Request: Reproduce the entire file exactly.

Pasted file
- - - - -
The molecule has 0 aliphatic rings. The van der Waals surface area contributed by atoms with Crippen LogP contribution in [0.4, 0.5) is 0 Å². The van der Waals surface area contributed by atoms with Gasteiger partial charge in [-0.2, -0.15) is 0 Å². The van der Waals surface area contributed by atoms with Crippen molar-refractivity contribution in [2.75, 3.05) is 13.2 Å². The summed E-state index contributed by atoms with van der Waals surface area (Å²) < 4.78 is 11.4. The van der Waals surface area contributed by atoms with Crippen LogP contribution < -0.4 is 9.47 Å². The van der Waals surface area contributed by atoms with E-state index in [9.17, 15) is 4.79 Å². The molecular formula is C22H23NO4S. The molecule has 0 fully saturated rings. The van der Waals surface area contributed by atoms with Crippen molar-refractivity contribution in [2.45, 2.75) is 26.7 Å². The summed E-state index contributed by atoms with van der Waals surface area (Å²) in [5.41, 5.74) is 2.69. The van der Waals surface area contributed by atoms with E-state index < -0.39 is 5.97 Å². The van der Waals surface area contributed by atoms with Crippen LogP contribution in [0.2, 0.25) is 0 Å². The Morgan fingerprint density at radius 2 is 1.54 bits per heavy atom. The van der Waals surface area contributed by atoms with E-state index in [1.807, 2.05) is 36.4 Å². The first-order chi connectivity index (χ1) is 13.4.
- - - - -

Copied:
The molecule has 0 aliphatic rings. The van der Waals surface area contributed by atoms with Crippen LogP contribution in [0.4, 0.5) is 0 Å². The van der Waals surface area contributed by atoms with Gasteiger partial charge in [-0.2, -0.15) is 0 Å². The van der Waals surface area contributed by atoms with Crippen molar-refractivity contribution in [2.75, 3.05) is 13.2 Å². The summed E-state index contributed by atoms with van der Waals surface area (Å²) < 4.78 is 11.4. The van der Waals surface area contributed by atoms with Crippen LogP contribution < -0.4 is 9.47 Å². The van der Waals surface area contributed by atoms with E-state index in [9.17, 15) is 4.79 Å². The molecular formula is C22H23NO4S. The molecule has 0 fully saturated rings. The van der Waals surface area contributed by atoms with Crippen molar-refractivity contribution in [2.45, 2.75) is 26.7 Å². The summed E-state index contributed by atoms with van der Waals surface area (Å²) in [5.41, 5.74) is 2.69. The van der Waals surface area contributed by atoms with E-state index < -0.39 is 5.97 Å². The van der Waals surface area contributed by atoms with Crippen LogP contribution in [0.2, 0.25) is 0 Å². The Morgan fingerprint density at radius 2 is 1.54 bits per heavy atom. The van der Waals surface area contributed by atoms with E-state index in [1.807, 2.05) is 36.4 Å². The first-order chi connectivity index (χ1) is 13.4.